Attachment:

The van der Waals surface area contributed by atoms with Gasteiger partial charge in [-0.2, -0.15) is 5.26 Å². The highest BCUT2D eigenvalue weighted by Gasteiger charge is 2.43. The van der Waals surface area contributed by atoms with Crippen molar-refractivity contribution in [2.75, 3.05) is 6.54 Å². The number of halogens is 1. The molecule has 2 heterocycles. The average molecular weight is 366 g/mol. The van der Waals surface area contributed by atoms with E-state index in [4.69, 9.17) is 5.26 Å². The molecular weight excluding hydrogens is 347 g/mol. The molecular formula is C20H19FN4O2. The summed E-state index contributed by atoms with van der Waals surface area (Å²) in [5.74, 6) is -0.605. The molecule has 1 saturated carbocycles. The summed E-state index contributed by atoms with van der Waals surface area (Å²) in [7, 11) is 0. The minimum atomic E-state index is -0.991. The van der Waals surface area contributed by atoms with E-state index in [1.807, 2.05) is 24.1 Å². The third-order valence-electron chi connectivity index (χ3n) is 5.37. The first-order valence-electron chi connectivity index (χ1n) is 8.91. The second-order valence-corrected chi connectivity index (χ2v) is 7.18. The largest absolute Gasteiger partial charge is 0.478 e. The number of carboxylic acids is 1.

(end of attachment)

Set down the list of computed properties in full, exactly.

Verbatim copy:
The van der Waals surface area contributed by atoms with Gasteiger partial charge in [-0.2, -0.15) is 5.26 Å². The highest BCUT2D eigenvalue weighted by Gasteiger charge is 2.43. The van der Waals surface area contributed by atoms with Crippen molar-refractivity contribution in [2.75, 3.05) is 6.54 Å². The number of halogens is 1. The molecule has 2 heterocycles. The average molecular weight is 366 g/mol. The van der Waals surface area contributed by atoms with E-state index in [4.69, 9.17) is 5.26 Å². The molecular weight excluding hydrogens is 347 g/mol. The molecular formula is C20H19FN4O2. The summed E-state index contributed by atoms with van der Waals surface area (Å²) in [5.74, 6) is -0.605. The molecule has 1 saturated carbocycles. The summed E-state index contributed by atoms with van der Waals surface area (Å²) in [7, 11) is 0. The minimum atomic E-state index is -0.991. The van der Waals surface area contributed by atoms with E-state index in [1.807, 2.05) is 24.1 Å². The third-order valence-electron chi connectivity index (χ3n) is 5.37. The first-order valence-electron chi connectivity index (χ1n) is 8.91. The second-order valence-corrected chi connectivity index (χ2v) is 7.18. The largest absolute Gasteiger partial charge is 0.478 e. The number of carboxylic acids is 1.